- If the robot’s operator terminates the robot’s run after the start of the time clock, then the robot’s run is terminated. The clock stops, and the distance the robot traveled at that point is recorded.
- The robot’s operator is allowed to turn off the robot after it has returned back to the Start/Finish Area, or after it has gone out of bounds.
The robot will be allowed to restart the race under the following conditions:
- Interference by another competitor.
- Interference by a spectator.
- Interference by an official.
- Flaws in the arena where the officials believe that it will have a negative effect on multiple robots. All flaws must be in violation if the course specification rules.
- External forces that cause the robot to change its course, e.g. earthquakes, tornadoes, floods, acts or war, etc.
Robots will NOT be allowed to restart a run if they have any electrical, optical, acoustic, mechanical, or software failures after the start of the time clock.
This is very simple, the robot with the fastest (i.e. shortest) time wins the race. All other robots will be ranked based on time. The fastest is awarded 1st place, 2nd place goes to the next fastest robot, and so on.
There are times when not all robots complete the course. Ranking for these robots will be based on the total distance traveled, not on time. The robot that traveled the farthest will be ranked higher than the robot that traveled a shorter distance. All robots that have completed the race will be ranked higher than robots that have not completed the course. Any robot that failed to complete the 180 degree turn will forfeit any distance accumulated past the Turn area.
Additional races may be conducted at the discretion of the race officials. Additional races will not be conducted if there is not sufficient time for all of the robots to complete the additional races. If additional races are conducted, the robot’s best overall score will be used in the final ranking.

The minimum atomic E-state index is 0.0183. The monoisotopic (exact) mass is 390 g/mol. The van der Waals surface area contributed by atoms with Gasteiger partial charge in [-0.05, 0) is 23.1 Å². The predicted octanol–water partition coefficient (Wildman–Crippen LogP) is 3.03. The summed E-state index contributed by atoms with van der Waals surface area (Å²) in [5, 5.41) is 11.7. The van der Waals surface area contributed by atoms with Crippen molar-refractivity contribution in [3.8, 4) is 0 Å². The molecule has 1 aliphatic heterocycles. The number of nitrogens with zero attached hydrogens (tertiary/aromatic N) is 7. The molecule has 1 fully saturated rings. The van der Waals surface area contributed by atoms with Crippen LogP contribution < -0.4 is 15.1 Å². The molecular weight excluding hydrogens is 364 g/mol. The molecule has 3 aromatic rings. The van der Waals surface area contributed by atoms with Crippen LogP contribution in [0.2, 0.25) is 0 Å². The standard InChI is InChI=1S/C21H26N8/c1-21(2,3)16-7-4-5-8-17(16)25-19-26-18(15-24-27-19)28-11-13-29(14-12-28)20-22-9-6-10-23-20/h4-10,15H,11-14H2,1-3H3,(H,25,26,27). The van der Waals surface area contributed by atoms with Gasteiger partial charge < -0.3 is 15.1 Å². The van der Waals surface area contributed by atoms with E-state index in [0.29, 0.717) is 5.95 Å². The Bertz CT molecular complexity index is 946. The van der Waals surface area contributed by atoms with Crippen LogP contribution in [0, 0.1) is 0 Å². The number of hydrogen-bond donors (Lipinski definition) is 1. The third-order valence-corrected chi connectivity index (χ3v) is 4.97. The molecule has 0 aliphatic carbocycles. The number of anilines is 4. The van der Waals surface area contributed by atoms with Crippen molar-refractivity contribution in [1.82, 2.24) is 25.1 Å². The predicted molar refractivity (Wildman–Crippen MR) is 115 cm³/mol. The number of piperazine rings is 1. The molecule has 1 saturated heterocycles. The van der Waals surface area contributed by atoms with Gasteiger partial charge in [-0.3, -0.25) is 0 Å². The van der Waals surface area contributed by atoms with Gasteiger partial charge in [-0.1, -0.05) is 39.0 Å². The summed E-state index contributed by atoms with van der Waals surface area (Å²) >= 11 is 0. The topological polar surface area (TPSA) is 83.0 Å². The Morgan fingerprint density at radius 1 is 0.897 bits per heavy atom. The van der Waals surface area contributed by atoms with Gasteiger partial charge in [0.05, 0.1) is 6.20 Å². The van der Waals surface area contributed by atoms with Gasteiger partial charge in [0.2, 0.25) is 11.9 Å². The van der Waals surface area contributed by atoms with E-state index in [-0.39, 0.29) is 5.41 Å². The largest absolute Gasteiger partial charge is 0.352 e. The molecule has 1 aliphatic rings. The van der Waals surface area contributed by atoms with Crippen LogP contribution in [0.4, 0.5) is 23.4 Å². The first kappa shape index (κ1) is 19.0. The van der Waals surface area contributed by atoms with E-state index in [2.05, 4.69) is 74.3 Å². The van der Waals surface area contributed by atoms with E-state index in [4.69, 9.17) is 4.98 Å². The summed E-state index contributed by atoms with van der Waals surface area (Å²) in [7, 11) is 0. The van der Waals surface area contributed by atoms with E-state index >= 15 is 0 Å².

Violations and Penalties
Any contestant violating any of the rules in this race will be disqualified.
Notes about Future Races
As robots improve in performance, handicapping rules may be added so that different classes of robots would be able to compete on equal grounds. The handicapping may be in the form of geometrical measurements. As the number of robots competing in this event, different classes will be added, such as bi-peds, quadra-peds, hexapods, polypods, etc. Obstacles may be added, and the length of the course will change. The goal of this event is to encourage people to build different styles of walking robots, and future rule changes will be based on increasing the number of the robots entering the event, and increasing the interest in this event.
The event committee, rules committee, and race officials reserve the right to clarify, augment, or modify these rules in the interests of fair play. Changes should be published prior to the event. But in some rare circumstances a change in the rules may be implemented during event if it is found that someone is trying to violate the spirit of the rules by using a technicality in the rules that was unforeseen by the rules committee. Any changes will be made in the interest of fair play for all of the contestants.
All decisions by the race officials are final.
The rules committee should be consulted prior to the event if a robot has some unique feature that might be questionable according to the published rules. All inquiries will be kept confidential. The rules committee will provide an answer if the unique feature is permitted to be used, guidance in the design of the unique feature to remain in compliance of the rules, or in some cases, changes in the written rules to specifically address the unique feature.
The rules presented here are based on the original walking robot race that was developed by the Portland Area Robotics Society (www.portlandrobotics.org) annual robotics event known as the PDXBot event. The original walking robot race at PDXBot event occurred in May 2003. The original rules had a handicapping method that was based on leg geometry.
Rev. A. Added a lot of clarification to robot geometry and execution of the event along with scoring data sheets.
Rev B. Added additional robot clarification. Dropped the handicapping method because there was no evidence that the original handicapping method actually provided any useful handicapping. Added ranking system based on time and distance traveled (for robots that did not complete the race). Made the 180 degree turn at the Turn area mandatory.
Rev C. Cleanup of rules to provide further clarification.